I rejoice for all the turkeys who are lucky enough to live out their lives naturally and joyfully.
I mourn for every turkey whose life has been stolen from them for this day: you are not forgotten.

~ Marsha

One Tube of Toothpaste…

toothpasteLast week I was at the dentist, and it reminded me of an argument that my husband and I once had…about toothpaste. To get a better picture, it might help to know that John and I have (as of this post) been married for almost 23 years, and that we’re one of those couples who almost never argues, whom people point to and say “Soulmates.” or “Gosh, you’d think they’re newlyweds.” We have always traveled the humane path together. Our values are near mirror-perfect. People call us JohnandMarsha because we are, often, as one. (In a touching, inspiring way, not a sad, co-dependent way.)

So one day John came home from the dentist with his baggie of floss…and a little tube of toothpaste. From a multinational corporation. Who still uses animal ingredients. Who still uses toxic ingredients. Who’s responsible for creating a Superfund site. Being the loving, compassionate communicator that I am, I calmly asked why he hadn’t left the toothpaste at the dentists’ office (like I always do). He replied that he hadn’t thought much about it, and besides, it would be handy for travel, anyway.

I’d like to say that I handled the rest of that conversation with love and compassion. After all, this is my soulmate. My beloved. The guy who walks the same walk with me. I didn’t. Although I was trying to be calm and non-judgmental, I questioned him in a way that made him feel defensive. And I felt betrayed. How could someone who has made a long-lived habit of making humane choices make such an unconscious choice? Suddenly, this little tube of toothpaste had blown up into a GIANT BIG DEAL. He was upset. I was upset. It took us a good hour of talking it out (or not) to discover that our shared humane perspective wasn’t quite as in synch as we had thought.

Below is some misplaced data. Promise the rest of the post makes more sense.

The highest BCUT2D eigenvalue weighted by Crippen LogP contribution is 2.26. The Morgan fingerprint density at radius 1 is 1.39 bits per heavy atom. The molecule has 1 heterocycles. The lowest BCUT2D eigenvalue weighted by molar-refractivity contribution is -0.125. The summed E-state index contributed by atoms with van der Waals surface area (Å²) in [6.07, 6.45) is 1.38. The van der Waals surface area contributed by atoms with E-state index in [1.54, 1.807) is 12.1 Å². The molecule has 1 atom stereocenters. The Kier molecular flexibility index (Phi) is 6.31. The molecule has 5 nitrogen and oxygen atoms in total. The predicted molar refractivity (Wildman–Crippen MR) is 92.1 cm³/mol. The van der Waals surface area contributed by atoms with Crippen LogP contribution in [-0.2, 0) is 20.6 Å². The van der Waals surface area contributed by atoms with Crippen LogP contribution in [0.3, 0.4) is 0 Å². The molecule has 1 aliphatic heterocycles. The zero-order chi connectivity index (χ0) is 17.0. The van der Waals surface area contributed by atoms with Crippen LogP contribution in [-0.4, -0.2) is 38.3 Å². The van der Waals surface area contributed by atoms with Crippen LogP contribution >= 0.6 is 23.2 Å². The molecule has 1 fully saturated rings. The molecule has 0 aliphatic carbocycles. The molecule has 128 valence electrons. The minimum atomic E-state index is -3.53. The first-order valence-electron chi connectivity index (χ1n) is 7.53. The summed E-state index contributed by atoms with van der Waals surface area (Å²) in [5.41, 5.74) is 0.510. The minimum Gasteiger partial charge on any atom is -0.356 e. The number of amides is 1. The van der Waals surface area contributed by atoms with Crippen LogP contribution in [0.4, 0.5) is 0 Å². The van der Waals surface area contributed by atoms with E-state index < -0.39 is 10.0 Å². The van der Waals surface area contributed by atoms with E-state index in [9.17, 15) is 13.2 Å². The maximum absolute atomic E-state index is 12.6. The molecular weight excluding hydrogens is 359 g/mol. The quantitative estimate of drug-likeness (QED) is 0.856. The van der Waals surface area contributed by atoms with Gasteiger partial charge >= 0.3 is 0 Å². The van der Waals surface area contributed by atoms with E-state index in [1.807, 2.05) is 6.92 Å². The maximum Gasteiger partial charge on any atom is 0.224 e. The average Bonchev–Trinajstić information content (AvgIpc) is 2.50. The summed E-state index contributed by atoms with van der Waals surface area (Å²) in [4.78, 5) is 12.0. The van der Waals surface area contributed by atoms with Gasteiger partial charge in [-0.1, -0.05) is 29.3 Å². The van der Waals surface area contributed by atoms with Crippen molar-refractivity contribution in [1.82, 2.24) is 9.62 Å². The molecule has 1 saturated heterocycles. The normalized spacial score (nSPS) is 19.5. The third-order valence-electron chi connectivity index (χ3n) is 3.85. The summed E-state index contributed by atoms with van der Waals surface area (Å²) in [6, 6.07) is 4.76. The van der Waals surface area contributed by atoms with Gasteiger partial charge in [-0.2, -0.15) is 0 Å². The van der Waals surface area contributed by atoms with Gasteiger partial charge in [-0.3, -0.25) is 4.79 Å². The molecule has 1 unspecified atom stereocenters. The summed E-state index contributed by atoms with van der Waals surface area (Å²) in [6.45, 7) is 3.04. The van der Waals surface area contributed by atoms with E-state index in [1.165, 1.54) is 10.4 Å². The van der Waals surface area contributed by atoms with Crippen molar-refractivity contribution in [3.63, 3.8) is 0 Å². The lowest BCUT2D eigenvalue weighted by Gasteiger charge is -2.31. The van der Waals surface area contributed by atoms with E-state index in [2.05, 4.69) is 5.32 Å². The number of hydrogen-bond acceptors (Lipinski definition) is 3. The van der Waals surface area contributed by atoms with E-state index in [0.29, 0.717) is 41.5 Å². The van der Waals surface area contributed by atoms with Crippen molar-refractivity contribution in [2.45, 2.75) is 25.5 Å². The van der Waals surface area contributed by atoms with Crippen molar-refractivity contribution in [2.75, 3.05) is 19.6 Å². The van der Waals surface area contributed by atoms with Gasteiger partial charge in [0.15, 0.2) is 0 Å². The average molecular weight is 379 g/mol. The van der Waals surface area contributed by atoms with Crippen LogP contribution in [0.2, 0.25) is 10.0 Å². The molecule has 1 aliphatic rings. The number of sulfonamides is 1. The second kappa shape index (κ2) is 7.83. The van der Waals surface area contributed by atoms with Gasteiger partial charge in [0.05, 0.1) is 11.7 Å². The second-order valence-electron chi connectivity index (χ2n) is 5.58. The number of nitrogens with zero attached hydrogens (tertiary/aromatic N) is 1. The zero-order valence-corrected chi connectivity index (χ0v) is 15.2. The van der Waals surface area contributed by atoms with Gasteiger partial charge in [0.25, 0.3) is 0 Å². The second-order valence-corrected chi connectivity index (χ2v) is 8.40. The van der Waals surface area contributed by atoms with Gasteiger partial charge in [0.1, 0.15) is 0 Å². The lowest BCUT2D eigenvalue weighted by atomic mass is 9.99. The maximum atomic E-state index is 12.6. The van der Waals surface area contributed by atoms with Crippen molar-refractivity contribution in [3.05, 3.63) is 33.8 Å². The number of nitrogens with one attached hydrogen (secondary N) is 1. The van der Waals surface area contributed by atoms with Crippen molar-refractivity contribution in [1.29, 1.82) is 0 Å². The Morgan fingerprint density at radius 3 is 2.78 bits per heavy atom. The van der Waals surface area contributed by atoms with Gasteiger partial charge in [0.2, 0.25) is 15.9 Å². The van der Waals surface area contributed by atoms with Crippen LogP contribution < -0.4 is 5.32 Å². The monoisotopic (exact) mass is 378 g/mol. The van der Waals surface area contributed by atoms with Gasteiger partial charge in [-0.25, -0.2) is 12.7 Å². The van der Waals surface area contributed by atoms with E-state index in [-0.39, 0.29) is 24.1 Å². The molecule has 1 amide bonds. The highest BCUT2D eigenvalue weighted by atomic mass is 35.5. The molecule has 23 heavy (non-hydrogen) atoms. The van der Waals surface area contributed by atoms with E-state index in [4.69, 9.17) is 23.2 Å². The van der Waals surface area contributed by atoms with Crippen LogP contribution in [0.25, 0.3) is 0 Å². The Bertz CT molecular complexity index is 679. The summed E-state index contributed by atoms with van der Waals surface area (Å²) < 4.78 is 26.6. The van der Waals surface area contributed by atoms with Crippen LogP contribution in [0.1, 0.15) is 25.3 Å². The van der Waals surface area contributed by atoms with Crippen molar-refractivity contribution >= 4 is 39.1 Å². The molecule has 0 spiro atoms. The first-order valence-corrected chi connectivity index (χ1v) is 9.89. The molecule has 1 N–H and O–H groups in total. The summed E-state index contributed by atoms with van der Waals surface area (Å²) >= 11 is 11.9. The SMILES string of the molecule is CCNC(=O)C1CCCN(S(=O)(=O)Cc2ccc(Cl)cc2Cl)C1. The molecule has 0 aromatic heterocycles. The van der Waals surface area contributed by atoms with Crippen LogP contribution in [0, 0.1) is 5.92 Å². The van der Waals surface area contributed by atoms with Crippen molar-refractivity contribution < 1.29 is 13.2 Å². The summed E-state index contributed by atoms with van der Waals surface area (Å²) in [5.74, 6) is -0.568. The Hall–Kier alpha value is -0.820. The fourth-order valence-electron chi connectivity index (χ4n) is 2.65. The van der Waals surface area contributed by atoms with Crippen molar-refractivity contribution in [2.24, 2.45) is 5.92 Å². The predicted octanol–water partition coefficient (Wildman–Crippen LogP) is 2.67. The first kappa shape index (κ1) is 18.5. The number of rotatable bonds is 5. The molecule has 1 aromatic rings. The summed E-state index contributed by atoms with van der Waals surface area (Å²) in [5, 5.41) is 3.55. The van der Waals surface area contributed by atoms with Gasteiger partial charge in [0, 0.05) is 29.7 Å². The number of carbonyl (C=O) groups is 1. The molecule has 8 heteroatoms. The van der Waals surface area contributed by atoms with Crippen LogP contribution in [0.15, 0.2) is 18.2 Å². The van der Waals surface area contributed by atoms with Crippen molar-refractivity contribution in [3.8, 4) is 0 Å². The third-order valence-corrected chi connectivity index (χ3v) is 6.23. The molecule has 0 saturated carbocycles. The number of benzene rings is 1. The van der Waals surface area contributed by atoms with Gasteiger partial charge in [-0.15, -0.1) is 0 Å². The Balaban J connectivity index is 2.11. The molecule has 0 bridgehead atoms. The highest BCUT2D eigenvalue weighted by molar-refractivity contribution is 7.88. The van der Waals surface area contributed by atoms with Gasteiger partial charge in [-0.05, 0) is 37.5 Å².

My take: Our (his and my) humane choices are a journey. In different areas (food, clothes, transportation, recreation, etc.) we’re at different levels. Once we achieve a certain level of MOGOness in a certain area – once a new choice has become an old habit, that’s the default choice (until we’re ready to continue up the humane/MOGO path).

His take: Our (his and my) humane choices are a journey. In different areas (food, clothes, transportation, recreation, etc.) we’re at different levels. Although we continue to strive to make more MOGO choices, we’re nowhere close to perfect in all areas, so what’s the big deal about an occasional backslide, if it’s not actively causing harm?

I’m not sure I agree with his take, but I certainly understand the reasoning behind some of his choices much better. And we both agree that:

  1. It’s waaay too easy to demonize people for their choices – even (especially?) those we dearly love.
  2. While we might be on the same (or a similar) level with someone, we might each interpret the choices for individual circumstances differently.
  3. Forward progress is ideal. A little backsliding may not be ideal, but it’s not the end of the world. And, a little wiggle room is necessary.
  4. Clear, calm, compassionate communication: GOOD. Talking things out until everyone feels understood: GOOD.
  5. In the grand scheme…it was one tube of toothpaste.

~ Marsha

Mini-MOGO Habit: To Book or Not to Book